He's a Gua-getter

By Janice Arenofsky / May / June 2002
July 1st, 2007
First Wave costarring Rob LaBelle '85; created by Chris Brancato '84; cowritten by Paul Eckstein '86 (Sci-Fi Channel, Tuesday-Friday at 6 p.m. e.s.t.).

Rob Labelle has played a lot of parts since he graduated from Brown in 1985, but his signature role may be the paranoid, misanthropic alien-hunter Crazy Eddie Nambulous on the sci-fi hit First Wave. The show premiered in Canada in the fall of 1998 and in the United States the following January; it's now in reruns in both countries. And LaBelle finds himself in comic books and on trading cards. It's "a total kick," he says. "I'm not even a sci-fi buff."

In First Wave Eddie drives an airstream trailer cross-country (Æ la Kerouac), allies himself with convicted wife-murderer Cade Foster (Sebastian Spence), and sets off to hunt aliens (Gua) who are impersonating (and experimenting on) humans. In their search-and-destroy missions, cyberdetective Eddie remains at RV headquarters, computer-analyzing the Nostradamus prophecies for clues his pal Cade uses to locate and annihilate the evil human impostors.

Initially, writers Chris Brancato and Paul Eckstein envisioned Eddie as a quirky foil for Cade - a sidekick, not a buddy. Which is why, LaBelle says, he spent the first two seasons in the "friggin' trailer." Fortunately fan mail liberated him. By the show's final season Eddie's no longer agoraphobic; he's cynical. In the episode "Blind Witness," Eddie tells Cade, "I have faith in you, but not in the human race." Eddie has serious emotional issues, LaBelle says. "Essentially, he's a man striving to do what's right, but preferring to do it from a distance."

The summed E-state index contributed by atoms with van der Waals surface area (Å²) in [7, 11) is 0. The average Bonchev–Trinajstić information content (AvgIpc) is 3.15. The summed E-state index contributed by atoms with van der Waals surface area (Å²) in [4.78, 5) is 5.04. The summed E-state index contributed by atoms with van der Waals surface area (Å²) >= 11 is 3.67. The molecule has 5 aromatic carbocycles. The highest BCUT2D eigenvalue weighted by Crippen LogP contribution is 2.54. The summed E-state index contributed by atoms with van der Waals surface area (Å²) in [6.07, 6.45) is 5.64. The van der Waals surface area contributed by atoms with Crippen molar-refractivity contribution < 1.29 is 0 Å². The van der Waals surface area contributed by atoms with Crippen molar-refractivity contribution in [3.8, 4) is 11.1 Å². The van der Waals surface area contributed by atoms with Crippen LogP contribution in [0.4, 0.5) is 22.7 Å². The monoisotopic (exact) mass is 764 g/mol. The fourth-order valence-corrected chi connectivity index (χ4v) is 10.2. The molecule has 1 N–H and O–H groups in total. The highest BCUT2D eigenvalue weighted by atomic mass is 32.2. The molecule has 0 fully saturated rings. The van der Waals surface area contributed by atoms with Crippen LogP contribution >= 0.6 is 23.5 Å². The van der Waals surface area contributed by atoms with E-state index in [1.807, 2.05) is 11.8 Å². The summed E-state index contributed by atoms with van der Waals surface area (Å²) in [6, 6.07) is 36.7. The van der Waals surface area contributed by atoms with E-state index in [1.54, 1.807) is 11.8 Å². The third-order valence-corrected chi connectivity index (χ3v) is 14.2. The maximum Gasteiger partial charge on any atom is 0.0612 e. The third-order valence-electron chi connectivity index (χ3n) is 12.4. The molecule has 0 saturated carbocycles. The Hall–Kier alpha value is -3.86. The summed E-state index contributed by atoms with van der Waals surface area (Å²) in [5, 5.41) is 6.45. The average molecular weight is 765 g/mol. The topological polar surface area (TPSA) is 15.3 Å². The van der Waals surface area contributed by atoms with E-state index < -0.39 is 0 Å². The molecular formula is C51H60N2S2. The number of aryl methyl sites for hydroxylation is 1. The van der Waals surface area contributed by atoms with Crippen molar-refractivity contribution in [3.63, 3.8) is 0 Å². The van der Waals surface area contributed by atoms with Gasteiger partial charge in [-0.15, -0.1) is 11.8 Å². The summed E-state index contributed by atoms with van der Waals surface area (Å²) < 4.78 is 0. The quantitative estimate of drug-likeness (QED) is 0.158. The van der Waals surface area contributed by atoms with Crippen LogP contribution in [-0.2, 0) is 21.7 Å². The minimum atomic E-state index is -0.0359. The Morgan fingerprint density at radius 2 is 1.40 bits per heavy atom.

Before LaBelle started alien-spotting, he earned an M.F.A. at New York University and appeared in plays, films, and TV dramas ranging from Macbeth to The Karen Carpenter Story. Acting, he says, "fulfills my desire to re-experience events. By subsuming myself in different characters, I can transform myself." His latest transformation amounts to a role reversal after three years of foiling alien body-snatchers. In the just-released film The Burial Society, LaBelle plays Sheldon Kasner, who goes undercover into the Chevrah Kadisha (the Jewish burial society) in order to steal a body and fake his own death.

Janice Arenofsky is a freelance writer in Scottsdale, Arizona.
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May / June 2002